However, if, as Richardson claims, he’s done nothing wrong and the salacious claims against him are false, he might have a battle worth fighting. Defamation is governed by state law, so for this article’s sake, let’s assume he’d bring suit in New York. The elements to be proved in a defamation suit in NY are: a false statement; published to a third party without privilege or authorization; with fault amounting to at least negligence; that caused special harm or defamation per se.
As we see it, the third and fourth elements would be points of contention. First, let’s talk about fault. In NY, when the subject of a defamatory statement is a public figure, he or she has to prove that a defendant acted with actual malice, meaning knowing the statement was false or acting with reckless disregard for the statement’s truth or falsity. In Richardson’s case, he would at least be considered a limited purpose public figure, which means he would have to satisfy this higher standard. So, for example, in the case of Appleton, it doesn’t seem likely that she knew the statement was false, but there might be an argument that she acted with reckless disregard – as in, she should have suspected that the message was not actually from Terry Richardson (though we aren’t sure that’s persuasive, given his reputation).
Next, we look at harm. The knee-jerk reaction is definitely to say, what’s one more accusation of sexual impropriety? And we’re right there with you. The fact that these claims no longer evoke a shocked response goes to show you that Richardson’s reputation is pretty low in the minds of many. But, because of the nature of these complaints, it is likely that they would be considered defamatory per se, as statements dealing with sexual misconduct are typically deemed so egregious that they are always considered defamatory. What this means is that it would be assumed that the statements harmed the controversial photographer’s reputation without his need to prove it.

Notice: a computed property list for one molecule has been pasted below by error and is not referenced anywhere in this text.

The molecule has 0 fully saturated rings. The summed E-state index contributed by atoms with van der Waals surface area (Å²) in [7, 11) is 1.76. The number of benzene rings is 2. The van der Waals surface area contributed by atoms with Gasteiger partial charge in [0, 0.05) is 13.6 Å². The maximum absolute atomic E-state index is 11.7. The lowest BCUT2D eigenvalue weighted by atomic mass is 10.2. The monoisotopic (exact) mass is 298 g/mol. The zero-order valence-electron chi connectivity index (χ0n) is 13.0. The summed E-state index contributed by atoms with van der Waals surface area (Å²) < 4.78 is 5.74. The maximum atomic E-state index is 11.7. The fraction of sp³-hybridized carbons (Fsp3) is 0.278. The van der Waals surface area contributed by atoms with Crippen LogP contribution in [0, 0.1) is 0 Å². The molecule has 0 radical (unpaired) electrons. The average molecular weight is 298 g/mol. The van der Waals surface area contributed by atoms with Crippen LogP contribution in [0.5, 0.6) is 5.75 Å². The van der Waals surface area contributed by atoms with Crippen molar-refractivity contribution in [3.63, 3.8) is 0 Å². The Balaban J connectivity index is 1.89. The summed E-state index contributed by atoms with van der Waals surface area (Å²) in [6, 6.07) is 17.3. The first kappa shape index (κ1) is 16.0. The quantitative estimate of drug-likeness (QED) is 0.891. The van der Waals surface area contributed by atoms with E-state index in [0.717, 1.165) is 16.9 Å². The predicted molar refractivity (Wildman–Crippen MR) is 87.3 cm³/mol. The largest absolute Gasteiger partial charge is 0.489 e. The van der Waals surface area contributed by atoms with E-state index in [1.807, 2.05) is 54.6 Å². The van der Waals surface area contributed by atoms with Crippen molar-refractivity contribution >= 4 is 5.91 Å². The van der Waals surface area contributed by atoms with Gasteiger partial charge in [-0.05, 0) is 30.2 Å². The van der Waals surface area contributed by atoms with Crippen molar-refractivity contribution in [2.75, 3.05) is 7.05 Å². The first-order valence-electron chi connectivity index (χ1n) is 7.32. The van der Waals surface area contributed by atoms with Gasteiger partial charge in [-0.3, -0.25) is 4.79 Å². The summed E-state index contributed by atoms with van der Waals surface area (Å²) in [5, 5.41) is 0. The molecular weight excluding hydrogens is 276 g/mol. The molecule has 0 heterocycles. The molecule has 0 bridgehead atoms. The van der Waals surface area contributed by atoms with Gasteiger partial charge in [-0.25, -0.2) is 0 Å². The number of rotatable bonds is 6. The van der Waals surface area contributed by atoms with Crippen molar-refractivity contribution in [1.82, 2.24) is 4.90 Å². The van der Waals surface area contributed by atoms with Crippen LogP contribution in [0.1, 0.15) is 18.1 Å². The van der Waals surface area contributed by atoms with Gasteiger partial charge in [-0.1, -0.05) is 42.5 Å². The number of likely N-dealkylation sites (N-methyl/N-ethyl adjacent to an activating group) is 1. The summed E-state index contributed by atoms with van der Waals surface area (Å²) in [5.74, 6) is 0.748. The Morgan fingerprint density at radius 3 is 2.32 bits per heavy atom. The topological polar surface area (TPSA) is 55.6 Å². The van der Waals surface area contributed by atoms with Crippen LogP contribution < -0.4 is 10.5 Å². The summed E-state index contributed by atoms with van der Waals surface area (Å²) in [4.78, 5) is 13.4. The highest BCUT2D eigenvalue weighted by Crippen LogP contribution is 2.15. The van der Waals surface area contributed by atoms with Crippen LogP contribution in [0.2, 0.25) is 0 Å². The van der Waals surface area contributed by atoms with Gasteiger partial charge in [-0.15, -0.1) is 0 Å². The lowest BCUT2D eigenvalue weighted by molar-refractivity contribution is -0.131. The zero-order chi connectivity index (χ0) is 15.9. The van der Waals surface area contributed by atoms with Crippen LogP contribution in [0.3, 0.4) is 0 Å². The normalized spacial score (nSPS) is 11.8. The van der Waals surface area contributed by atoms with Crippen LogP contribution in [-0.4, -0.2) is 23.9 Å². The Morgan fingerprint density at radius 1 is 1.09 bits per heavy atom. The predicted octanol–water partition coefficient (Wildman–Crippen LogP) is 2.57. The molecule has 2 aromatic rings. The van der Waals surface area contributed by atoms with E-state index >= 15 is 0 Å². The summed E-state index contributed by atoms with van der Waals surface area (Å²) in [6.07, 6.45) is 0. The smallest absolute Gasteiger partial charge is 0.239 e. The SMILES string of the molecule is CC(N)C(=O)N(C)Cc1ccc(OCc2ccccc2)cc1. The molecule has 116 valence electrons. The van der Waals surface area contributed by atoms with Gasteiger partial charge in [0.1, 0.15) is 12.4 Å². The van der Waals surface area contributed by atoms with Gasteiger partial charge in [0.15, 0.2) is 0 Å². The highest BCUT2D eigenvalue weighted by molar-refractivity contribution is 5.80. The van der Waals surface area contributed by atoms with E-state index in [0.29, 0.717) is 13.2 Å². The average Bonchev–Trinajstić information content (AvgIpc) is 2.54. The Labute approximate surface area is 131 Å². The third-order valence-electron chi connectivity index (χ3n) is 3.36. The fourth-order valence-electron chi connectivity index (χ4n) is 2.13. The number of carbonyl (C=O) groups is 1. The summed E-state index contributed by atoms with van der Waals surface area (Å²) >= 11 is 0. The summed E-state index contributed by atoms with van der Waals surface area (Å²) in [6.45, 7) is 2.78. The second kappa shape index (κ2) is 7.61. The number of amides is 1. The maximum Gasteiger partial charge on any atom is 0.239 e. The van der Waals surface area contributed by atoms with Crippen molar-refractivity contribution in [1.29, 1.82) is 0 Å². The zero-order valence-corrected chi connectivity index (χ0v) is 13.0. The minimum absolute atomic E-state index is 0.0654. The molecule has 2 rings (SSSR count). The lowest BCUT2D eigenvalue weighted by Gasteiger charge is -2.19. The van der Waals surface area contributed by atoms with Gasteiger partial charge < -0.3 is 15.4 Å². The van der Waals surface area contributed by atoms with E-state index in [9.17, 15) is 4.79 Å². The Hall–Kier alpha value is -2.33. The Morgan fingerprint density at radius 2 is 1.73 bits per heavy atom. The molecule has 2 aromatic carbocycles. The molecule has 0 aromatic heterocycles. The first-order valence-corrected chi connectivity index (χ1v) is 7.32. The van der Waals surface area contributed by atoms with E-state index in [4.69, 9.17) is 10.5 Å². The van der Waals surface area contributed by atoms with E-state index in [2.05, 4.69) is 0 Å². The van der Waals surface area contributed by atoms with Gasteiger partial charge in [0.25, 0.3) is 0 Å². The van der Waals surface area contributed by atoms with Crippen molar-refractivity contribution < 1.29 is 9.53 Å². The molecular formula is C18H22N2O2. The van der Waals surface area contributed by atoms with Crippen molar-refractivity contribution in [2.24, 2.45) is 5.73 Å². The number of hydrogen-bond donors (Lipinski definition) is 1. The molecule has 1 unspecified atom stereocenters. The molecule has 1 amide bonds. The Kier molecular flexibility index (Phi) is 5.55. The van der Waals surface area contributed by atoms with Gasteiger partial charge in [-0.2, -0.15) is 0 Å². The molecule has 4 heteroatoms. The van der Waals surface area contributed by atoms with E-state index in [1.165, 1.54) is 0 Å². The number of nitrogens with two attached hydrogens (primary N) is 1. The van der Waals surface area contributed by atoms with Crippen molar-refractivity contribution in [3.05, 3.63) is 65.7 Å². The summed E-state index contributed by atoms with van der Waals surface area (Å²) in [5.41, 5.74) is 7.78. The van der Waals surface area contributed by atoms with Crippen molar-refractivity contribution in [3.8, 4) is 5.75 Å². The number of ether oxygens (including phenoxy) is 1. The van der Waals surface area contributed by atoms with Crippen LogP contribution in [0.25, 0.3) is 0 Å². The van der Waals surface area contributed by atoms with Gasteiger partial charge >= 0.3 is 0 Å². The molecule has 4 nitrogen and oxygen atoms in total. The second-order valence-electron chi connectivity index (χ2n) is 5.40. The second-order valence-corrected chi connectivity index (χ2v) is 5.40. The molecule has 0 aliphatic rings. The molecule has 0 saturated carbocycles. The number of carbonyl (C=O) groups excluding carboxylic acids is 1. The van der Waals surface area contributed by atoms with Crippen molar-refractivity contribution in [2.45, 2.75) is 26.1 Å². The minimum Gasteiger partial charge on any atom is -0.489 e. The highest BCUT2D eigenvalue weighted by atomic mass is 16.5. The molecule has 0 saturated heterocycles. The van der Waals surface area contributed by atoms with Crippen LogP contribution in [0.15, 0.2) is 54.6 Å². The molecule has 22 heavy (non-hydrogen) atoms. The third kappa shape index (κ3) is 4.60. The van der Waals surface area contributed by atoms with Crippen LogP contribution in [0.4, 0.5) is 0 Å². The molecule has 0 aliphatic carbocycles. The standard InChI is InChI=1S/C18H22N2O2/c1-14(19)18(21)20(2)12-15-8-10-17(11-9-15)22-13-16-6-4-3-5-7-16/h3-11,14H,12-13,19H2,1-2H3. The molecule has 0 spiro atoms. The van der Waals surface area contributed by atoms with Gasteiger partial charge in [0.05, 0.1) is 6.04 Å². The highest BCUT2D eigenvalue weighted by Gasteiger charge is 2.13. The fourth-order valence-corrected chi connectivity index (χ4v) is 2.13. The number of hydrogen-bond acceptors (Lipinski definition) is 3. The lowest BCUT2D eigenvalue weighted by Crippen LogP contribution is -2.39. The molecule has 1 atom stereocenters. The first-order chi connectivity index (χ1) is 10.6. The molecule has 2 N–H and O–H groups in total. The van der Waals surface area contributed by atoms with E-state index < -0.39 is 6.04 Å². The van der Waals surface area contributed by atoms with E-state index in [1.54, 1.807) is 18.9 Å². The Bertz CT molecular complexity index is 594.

There is something to be said of the adage that there’s strength in numbers. With each new claim that Richardson made the subject of his photography uncomfortable or that he exposed himself, you have to wonder how likely it is that they are all lying or misinterpreting the photographer’s motives. As far as we can tell, Richardson is still getting work, though, so clearly not all believe the accusations. Whether he’d be successful in a legal claim is hard to say, but we do think a lawsuit could be great for us outsiders (as in, those not present at his photo shoots). A legal battle might be the only hope for definitive evidence showing Richardson as either a provocative artist pushing boundaries or as truly disgusting.
JENNIFER WILLIAMS is a recent law school graduate who writes about fashion, the legal avenues available for protecting it, and the ways in which the laws are falling short. For more from Jennifer, follow her on Twitter.